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Hacklang Method overloading #2532

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alwinmark opened this Issue Apr 24, 2014 · 6 comments

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alwinmark commented Apr 24, 2014

As Hacklang supports static typing one cool feature would be to enable method overloading.

I would really like to see sth like:

<?hh
class MethodOverloading {

    public function greet(string $adsf): string {
        return "Hello $adsf";
    }

    public function greet(int $int): string {
        return $this->greet("$int");
    }

}

would be awsome!!!

If it is not possible (for example because its to much work as Hack uses the same Parser as PHP), it would be nice if you could explain why.

@jwatzman jwatzman added the hack label Apr 24, 2014

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jwatzman commented Apr 24, 2014

The dynamic nature of PHP makes this a non-starter there IMO -- method resolution would be tricky and require potentially confusing resolution rules, if even possible at all. While we could maybe make it work (with extensive typechecker and runtime changes) if all of your code were in <?hh // strict, it's unclear it would even be worth it -- and forgoing PHP compatibility would almost certainly be not. Moreover, it's not even clear that overloading is a good idea for code readability and error messages -- needing to look for overloads is just more cognitive load when reading code, for what is an unclear but IMO fairly small benefit when writing it.

If you need to emulate overloading, you can do this right now in a type-safe way (danger, code typed directly into github without testing, might have typos but you get the idea):

<?hh // strict
class MethodOverloading {
  public function greet(mixed $arg): string {
    return 'Hello ' . (string)$arg;
  }
}

Or a less trivial example:

<?hh // strict
class MethodOverloading2 {
  public function foo(mixed $arg): string {
    if (is_int($arg)) {
      return 'You passed an int. It squared is ' . (string)($arg*$arg);
    } else if (is_float($arg)) {
      return 'You passed a float. Twice its value is ' . (string)(2.0 * $arg);
    } else {
      return 'You passed something else. It cast to string is ' . (string)$arg;
    }
  }
}

And of course you can just name your methods differently and still call through to one another, similar to your original example (but with, e.g., greetString and greetInt).

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alwinmark commented Apr 25, 2014

Ok Thank you!

Thats one reason I had nearly expected. I also just found out, that Type assertions are made at runtime and not as I was expecting at parsing time.

Nevertheless you guys did a great Job bringing PHP/Hacklang to the next level.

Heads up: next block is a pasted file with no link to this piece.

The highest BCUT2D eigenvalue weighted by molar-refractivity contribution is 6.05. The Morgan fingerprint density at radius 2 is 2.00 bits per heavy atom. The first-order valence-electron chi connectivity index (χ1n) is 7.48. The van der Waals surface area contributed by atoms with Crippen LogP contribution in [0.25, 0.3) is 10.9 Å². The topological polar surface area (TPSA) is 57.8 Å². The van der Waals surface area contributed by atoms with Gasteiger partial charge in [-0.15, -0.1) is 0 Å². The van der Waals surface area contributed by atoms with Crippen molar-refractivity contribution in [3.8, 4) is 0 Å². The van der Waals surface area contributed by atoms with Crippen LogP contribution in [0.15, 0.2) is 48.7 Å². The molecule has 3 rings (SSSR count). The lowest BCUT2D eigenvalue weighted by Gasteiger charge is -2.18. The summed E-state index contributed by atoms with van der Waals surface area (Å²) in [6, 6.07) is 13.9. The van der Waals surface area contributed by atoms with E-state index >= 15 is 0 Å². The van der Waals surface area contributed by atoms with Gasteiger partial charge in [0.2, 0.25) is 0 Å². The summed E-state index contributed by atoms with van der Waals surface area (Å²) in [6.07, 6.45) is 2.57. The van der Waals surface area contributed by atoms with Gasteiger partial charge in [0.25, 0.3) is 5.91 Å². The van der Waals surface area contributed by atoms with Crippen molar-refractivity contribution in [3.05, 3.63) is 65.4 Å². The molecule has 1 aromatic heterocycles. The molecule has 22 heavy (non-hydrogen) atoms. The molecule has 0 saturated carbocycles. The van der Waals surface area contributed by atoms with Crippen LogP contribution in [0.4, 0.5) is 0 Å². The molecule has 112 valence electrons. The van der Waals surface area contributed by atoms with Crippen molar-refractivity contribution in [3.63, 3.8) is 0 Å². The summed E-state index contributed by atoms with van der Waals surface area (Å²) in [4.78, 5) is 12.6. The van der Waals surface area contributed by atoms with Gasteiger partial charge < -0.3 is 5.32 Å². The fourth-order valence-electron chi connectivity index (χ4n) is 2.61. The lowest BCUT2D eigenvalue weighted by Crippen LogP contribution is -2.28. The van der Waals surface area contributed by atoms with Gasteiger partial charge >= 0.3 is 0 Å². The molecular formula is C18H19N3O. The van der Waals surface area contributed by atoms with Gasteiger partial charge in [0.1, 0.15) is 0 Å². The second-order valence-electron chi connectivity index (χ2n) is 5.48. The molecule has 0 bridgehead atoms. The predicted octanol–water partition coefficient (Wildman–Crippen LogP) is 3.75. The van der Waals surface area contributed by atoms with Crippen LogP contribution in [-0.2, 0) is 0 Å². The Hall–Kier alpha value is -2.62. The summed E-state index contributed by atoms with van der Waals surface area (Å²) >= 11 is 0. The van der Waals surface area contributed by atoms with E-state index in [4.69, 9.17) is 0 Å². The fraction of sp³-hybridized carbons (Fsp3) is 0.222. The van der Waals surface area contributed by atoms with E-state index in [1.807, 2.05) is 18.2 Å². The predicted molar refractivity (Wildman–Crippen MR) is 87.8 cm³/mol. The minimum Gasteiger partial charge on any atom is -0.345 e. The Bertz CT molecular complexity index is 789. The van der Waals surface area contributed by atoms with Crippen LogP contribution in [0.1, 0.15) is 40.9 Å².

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jwatzman commented Apr 25, 2014

I also just found out, that Type assertions are made at runtime and not as I was expecting at parsing time.

HHVM must check things for all code (Hack or not) as it's running. The typechecker can make checks statically, without running code, but the system for doing it isn't sound unless 100% of your code is in <?hh // strict, so we can't rely on the accuracy of its checks until then. (The runtime's type inference and checking is much much more conservative.)

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jaderfeijo commented Oct 21, 2014

Hate to bring more fire to this conversation @jwatzman, but I came across this the other day in the Hack documentation (http://docs.hhvm.com/manual/en/class.hack.mutablevectortv.php) and it appears that the MutableVector interface is overloading some methods from the ConstVector interface. Namely the filter, filterWithKey, keys, map, mapWithKey and zip methods. They appear to be redefined (overloaded) with a new return type to match the MutableVector type. Could you please clarify what exactly is happening in this case?

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jwatzman commented Oct 21, 2014

It's not overriding, it's the same method with a more specific type. To take filter specifically, the version in ConstVector is typed to return a ConstVector<Tv> and the version in MutableVector returns a MutableVector<Tv>. But since MutableVector is a subinterface of ConstVector this is fine, it's actually the same method, the latter version is just being more specific about its return type.

If this is still unclear, consider:

<?hh
interface I1 {
  public function f(): I1;
}
interface I2 extends I1 {
  public function f(): I2;
}
class C implements I2 {
  public function f(): I2 {
    return new C();
  }
}

No conflict, no overloading, no magic -- just a more specific type in I2 than in I1.

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jaderfeijo commented Oct 21, 2014

Perfect! It makes sense! I didn't know it was possible to do that! Thanks for the clarification @jwatzman!

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